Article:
Wireless Catcher converts WiFi signals into music

Wireless Catcher converts WiFi...
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Ok well maybe it isn't quite music, but it certainly sounds interesting. Created by Yoshi Akai, the Wireless Catcher is a sort of analog synthesizer that detects nearby WiFi signals and outputs a sound that varies according to the strength and direction of that signal. It's almost reminiscent of a theremin in how it created tones without any visible vibration or physical contact.

Besides being one of the most unusual noise-makers you'll ever come across, the Wireless Catcher is quite a looker as far as gadgets go. Decorative etchings adorn Yoshi's brass and copper creations transforming them into amazing works of art. The Wireless Catcher is no exception.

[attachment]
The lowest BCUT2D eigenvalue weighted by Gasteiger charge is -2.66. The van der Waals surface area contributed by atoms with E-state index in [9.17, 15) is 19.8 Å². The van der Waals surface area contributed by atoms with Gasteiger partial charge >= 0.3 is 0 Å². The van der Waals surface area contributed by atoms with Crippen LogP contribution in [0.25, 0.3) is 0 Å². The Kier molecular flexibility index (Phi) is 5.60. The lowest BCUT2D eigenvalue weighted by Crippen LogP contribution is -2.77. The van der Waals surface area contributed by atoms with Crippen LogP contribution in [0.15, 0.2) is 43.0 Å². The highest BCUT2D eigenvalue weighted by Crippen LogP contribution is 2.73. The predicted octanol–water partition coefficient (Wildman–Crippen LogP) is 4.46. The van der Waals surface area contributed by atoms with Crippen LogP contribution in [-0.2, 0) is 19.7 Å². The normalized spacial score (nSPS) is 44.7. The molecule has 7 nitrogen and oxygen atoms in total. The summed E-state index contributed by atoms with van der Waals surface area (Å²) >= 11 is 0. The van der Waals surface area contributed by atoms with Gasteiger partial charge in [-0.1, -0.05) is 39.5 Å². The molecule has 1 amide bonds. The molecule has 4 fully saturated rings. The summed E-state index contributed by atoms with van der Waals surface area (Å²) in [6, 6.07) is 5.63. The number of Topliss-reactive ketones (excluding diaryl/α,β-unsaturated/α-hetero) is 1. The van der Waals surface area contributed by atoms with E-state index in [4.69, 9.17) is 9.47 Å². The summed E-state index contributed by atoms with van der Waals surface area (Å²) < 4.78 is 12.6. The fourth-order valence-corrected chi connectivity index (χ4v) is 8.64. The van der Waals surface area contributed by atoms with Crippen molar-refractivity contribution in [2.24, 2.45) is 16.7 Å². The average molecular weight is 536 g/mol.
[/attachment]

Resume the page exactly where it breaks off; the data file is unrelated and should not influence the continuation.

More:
When asked about this aspect of his creations, Yoshi asserts that high quality instruments are not only about quality of sound but also about delicate craftsmanship, and it's for this reason that he takes such great pains hand-etching the exteriors.

If you'd like to have a listen to what the Wireless Catcher actually sounds like, give it a listen in the video below. The futuristic bleeps and blips juxtaposed with the antiquated metal surface is an intriguing combination, giving the impression that it might have fallen off a steampunkish time machine.

Yoshi Akai via Make Magazine


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Steampunk, baby! Cool.
Is that CP3O? You could just have a random noise generator built-in. It could get a bit annoying after a while (2:24 min)